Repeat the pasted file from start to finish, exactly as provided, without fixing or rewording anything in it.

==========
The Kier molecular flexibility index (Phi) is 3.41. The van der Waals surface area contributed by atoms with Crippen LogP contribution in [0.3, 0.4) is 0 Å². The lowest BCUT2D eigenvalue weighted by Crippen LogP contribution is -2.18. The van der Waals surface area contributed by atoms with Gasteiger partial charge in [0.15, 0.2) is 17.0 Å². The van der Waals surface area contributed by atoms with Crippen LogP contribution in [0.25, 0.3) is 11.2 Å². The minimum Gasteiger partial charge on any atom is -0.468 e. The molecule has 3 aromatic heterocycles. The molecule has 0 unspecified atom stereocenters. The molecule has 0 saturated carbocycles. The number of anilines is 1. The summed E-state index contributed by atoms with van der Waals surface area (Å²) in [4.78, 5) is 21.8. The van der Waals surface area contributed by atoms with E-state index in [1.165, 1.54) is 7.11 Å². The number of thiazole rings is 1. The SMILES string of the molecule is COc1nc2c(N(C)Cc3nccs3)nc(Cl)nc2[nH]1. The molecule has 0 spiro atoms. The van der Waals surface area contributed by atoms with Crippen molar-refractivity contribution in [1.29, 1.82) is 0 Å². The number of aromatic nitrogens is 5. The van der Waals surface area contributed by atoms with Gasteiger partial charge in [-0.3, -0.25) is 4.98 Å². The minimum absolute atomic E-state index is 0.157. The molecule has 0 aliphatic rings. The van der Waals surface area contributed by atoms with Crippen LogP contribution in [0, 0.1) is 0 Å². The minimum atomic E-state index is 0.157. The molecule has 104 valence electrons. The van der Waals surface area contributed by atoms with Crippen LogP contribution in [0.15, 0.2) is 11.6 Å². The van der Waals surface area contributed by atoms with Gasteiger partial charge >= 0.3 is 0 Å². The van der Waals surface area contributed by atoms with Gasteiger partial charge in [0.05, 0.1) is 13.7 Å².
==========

The Kier molecular flexibility index (Phi) is 3.41. The van der Waals surface area contributed by atoms with Crippen LogP contribution in [0.3, 0.4) is 0 Å². The lowest BCUT2D eigenvalue weighted by Crippen LogP contribution is -2.18. The van der Waals surface area contributed by atoms with Gasteiger partial charge in [0.15, 0.2) is 17.0 Å². The van der Waals surface area contributed by atoms with Crippen LogP contribution in [0.25, 0.3) is 11.2 Å². The minimum Gasteiger partial charge on any atom is -0.468 e. The molecule has 3 aromatic heterocycles. The molecule has 0 unspecified atom stereocenters. The molecule has 0 saturated carbocycles. The number of anilines is 1. The summed E-state index contributed by atoms with van der Waals surface area (Å²) in [4.78, 5) is 21.8. The van der Waals surface area contributed by atoms with E-state index in [1.165, 1.54) is 7.11 Å². The number of thiazole rings is 1. The SMILES string of the molecule is COc1nc2c(N(C)Cc3nccs3)nc(Cl)nc2[nH]1. The molecule has 0 spiro atoms. The van der Waals surface area contributed by atoms with Crippen molar-refractivity contribution in [1.29, 1.82) is 0 Å². The number of aromatic nitrogens is 5. The van der Waals surface area contributed by atoms with Gasteiger partial charge in [-0.3, -0.25) is 4.98 Å². The minimum absolute atomic E-state index is 0.157. The molecule has 0 aliphatic rings. The van der Waals surface area contributed by atoms with Crippen LogP contribution in [0, 0.1) is 0 Å². The minimum atomic E-state index is 0.157. The molecule has 104 valence electrons. The van der Waals surface area contributed by atoms with Crippen LogP contribution in [0.15, 0.2) is 11.6 Å². The van der Waals surface area contributed by atoms with Gasteiger partial charge >= 0.3 is 0 Å². The van der Waals surface area contributed by atoms with Gasteiger partial charge in [0.05, 0.1) is 13.7 Å².